Crowdfunding: The Future or a Fad?

On 3 March 2016, it was announced that Kickstarter, one of the biggest crowdfunding sites, had reached a staggering $1 billion in pledges since the launch of the site. Crowdfunding is evidently a serious business. However, are we seeing a soaring business revolution or a precarious bubble about to pop?

The Rise of Crowdfunding

The term ‘crowdfunding’ has entered the popular imagination, defining a new generation of project creators. From the outset, it was viewed to be the domain of the ‘ordinary guy’; the plucky entrepreneur without the billionaire connections enjoyed by large, multinational organisations. In its most ideal form, the crowdfunding platform is a unique levelling device and a liberating democratic force, differing in ethos from the arguably elitist venture capital model found throughout mature economies.

It is estimated that 99.95% of entrepreneurs do not get the required funding from venture capitalists in order to get their project up and running. Frustratingly, out of the 600,000 new businesses launched each year in the United States, a paltry 300 actually succeed in securing venture capitalist financial support. It is therefore no surprise that the even playing field of crowdfunding appeals to ambitious, self-made men and women. Film makers, artists, entrepreneurs, activists and other innovators can now beam their creative ideas worldwide, with the sheer brilliance and potential of their idea taking precedence over the notoriety of their brand or the amount of cash in the company account.

Crowdfunding is shaping the future of diverse and influential sectors. Citizen journalism organisation Bellingcat regularly uses crowdfunding resources in order to fund their high profile investigative work, signalling a new trend for crowdsourced media projects. Cult musician Amanda Palmer raised $1.2 million through a Kickstarter campaign in order to finance her solo album. Palmer has even written a book about her campaign efforts, where she declares crowdfunding to be ‘the future of music’.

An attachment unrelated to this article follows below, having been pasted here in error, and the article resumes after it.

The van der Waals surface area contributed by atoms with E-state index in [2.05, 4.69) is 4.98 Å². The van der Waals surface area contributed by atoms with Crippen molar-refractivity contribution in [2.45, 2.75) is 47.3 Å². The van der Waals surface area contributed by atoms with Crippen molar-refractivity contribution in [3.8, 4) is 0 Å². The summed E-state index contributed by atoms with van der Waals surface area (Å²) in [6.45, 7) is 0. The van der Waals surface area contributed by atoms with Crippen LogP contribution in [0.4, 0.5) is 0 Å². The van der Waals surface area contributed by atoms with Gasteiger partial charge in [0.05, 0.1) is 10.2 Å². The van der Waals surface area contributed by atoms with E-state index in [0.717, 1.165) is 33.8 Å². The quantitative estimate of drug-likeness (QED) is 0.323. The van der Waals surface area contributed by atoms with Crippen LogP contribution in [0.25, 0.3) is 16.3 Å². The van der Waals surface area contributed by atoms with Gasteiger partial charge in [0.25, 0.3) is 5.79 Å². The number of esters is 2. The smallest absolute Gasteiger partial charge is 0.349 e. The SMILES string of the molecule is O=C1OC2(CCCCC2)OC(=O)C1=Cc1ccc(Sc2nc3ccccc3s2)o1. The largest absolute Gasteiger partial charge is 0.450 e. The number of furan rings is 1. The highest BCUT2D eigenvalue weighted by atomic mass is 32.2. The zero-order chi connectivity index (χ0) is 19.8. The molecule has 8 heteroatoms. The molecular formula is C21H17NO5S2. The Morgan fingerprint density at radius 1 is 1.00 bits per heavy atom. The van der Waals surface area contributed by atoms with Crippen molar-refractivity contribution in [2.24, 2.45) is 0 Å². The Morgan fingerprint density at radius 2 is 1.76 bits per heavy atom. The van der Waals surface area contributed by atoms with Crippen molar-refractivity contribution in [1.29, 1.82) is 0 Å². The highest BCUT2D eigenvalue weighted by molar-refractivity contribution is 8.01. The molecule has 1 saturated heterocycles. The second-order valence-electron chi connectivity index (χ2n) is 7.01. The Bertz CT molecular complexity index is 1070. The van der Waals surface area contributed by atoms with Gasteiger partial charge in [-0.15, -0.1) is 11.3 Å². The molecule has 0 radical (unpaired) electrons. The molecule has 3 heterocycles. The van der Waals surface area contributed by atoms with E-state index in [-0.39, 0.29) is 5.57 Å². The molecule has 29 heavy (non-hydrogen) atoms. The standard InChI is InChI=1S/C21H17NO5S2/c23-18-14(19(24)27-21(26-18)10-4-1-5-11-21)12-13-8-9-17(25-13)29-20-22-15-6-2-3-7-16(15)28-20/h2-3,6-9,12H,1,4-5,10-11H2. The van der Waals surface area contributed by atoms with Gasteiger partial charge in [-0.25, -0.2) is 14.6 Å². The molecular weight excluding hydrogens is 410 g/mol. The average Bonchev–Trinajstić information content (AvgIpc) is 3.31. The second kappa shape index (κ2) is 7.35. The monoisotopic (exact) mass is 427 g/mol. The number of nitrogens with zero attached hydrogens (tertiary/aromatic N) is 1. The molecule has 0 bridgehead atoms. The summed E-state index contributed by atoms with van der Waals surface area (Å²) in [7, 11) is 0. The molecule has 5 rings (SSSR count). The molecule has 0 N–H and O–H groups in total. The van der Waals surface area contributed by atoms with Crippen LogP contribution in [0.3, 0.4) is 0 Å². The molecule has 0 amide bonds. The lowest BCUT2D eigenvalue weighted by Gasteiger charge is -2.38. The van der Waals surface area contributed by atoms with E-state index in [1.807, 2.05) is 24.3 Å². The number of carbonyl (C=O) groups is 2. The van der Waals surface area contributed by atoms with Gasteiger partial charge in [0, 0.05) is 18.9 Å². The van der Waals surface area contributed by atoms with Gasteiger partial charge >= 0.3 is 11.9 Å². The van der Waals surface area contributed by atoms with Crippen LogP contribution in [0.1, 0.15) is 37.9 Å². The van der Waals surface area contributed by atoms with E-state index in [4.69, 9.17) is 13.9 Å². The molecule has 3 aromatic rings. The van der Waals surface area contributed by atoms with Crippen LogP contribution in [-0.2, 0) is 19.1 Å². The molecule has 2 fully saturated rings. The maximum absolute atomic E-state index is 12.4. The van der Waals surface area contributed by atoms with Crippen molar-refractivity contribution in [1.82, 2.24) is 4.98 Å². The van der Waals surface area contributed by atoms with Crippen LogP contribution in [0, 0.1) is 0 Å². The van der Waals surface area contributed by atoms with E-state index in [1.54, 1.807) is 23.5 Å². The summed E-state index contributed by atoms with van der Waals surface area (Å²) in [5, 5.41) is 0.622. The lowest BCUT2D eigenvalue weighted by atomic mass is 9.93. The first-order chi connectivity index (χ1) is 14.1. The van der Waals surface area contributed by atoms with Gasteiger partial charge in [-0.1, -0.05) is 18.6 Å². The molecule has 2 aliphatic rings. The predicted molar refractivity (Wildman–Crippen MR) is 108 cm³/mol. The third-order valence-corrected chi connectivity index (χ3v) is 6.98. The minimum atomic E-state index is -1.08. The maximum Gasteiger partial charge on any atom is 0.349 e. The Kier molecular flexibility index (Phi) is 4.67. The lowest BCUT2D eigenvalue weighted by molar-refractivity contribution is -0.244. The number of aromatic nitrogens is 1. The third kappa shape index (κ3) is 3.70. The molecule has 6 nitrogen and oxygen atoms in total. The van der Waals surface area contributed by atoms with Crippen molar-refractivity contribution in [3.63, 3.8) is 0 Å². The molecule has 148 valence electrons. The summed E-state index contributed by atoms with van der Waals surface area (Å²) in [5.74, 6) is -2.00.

The Wider Economic Impact of Crowdfunding

Crowdfunding has proven to be an economic success in terms of the creation and preservation of a significant number of jobs. Furthermore, its potential for stimulating business growth has meant that many businesses have been able to expand their trade globally, becoming more competitive in the process.

Crowdfunding platforms have enabled small, individual investors to make crucial, early-stage investments in businesses, something that otherwise may not have been possible. One of the greatest obstacles to repairing the European economy is the difficulty in encouraging public and private funding. Some analysts have therefore heralded crowdfunding as the answer to boosting much longed-for economic growth in the Eurozone.

Crowdfunding is an effective tool for women and minorities, who are gravely underrepresented with regards to traditional angel investment methods. Roughly 42% of Indiegogo’s successful crowdfunding campaigns are run by women. This is a huge leap from the more traditional angel investment route, where only 16% of pitching start-ups are run by women – and out of this 16%, only 25% actually receive any funding. This brings a much-needed dash of diversity to the business world.

Furthermore, crowdfunding has had an impact far beyond the business sector, making an indelible mark in terms of social and global issues in what is becoming an ever-more connected and interdependent world. Crowdfunding has broken down the barriers of geography with individuals, businesses and organisations based in developing countries now having access to the sort of funding that was previously only available to those in wealthy nations. Over 90% of the online global population is now being reached through crowdfunding websites.

Do Crowdfunding Websites Exist in a ‘Bubble’?

This year, it was announced that claims management company Rebus had gone into administration, after receiving over £800,000 in crowdfunding money during the year 2015 via Crowdcube, the biggest UK-based crowdfunding platform. This incident has since been dubbed as the UK crowdfunding industry’s ‘largest failure’, serving as a bleak reminder of the risks involved in early-stage investment. Incidents such as this have caused something of a backlash amongst anxious consumers.